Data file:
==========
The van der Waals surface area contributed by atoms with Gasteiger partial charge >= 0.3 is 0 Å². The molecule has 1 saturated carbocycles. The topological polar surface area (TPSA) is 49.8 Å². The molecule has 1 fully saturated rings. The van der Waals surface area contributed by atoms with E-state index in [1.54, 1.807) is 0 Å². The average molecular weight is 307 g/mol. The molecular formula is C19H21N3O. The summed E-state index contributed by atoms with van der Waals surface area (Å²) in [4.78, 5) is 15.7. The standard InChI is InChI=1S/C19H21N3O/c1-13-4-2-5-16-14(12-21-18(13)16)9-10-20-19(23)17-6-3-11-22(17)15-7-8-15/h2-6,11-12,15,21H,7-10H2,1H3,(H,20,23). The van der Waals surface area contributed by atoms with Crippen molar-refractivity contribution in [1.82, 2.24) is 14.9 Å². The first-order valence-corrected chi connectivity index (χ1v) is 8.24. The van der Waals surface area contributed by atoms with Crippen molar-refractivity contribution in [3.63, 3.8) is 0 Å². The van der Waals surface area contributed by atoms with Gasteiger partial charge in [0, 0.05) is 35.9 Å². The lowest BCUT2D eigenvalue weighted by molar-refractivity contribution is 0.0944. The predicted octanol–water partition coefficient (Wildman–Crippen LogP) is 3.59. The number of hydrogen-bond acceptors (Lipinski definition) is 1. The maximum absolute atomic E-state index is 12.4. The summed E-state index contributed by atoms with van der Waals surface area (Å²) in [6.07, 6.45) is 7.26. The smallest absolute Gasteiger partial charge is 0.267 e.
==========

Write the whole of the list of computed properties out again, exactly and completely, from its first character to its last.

The van der Waals surface area contributed by atoms with Gasteiger partial charge >= 0.3 is 0 Å². The molecule has 1 saturated carbocycles. The topological polar surface area (TPSA) is 49.8 Å². The molecule has 1 fully saturated rings. The van der Waals surface area contributed by atoms with E-state index in [1.54, 1.807) is 0 Å². The average molecular weight is 307 g/mol. The molecular formula is C19H21N3O. The summed E-state index contributed by atoms with van der Waals surface area (Å²) in [4.78, 5) is 15.7. The standard InChI is InChI=1S/C19H21N3O/c1-13-4-2-5-16-14(12-21-18(13)16)9-10-20-19(23)17-6-3-11-22(17)15-7-8-15/h2-6,11-12,15,21H,7-10H2,1H3,(H,20,23). The van der Waals surface area contributed by atoms with Crippen molar-refractivity contribution in [1.82, 2.24) is 14.9 Å². The first-order valence-corrected chi connectivity index (χ1v) is 8.24. The van der Waals surface area contributed by atoms with Crippen molar-refractivity contribution in [3.63, 3.8) is 0 Å². The van der Waals surface area contributed by atoms with Gasteiger partial charge in [0, 0.05) is 35.9 Å². The lowest BCUT2D eigenvalue weighted by molar-refractivity contribution is 0.0944. The predicted octanol–water partition coefficient (Wildman–Crippen LogP) is 3.59. The number of hydrogen-bond acceptors (Lipinski definition) is 1. The maximum absolute atomic E-state index is 12.4. The summed E-state index contributed by atoms with van der Waals surface area (Å²) in [6.07, 6.45) is 7.26. The smallest absolute Gasteiger partial charge is 0.267 e.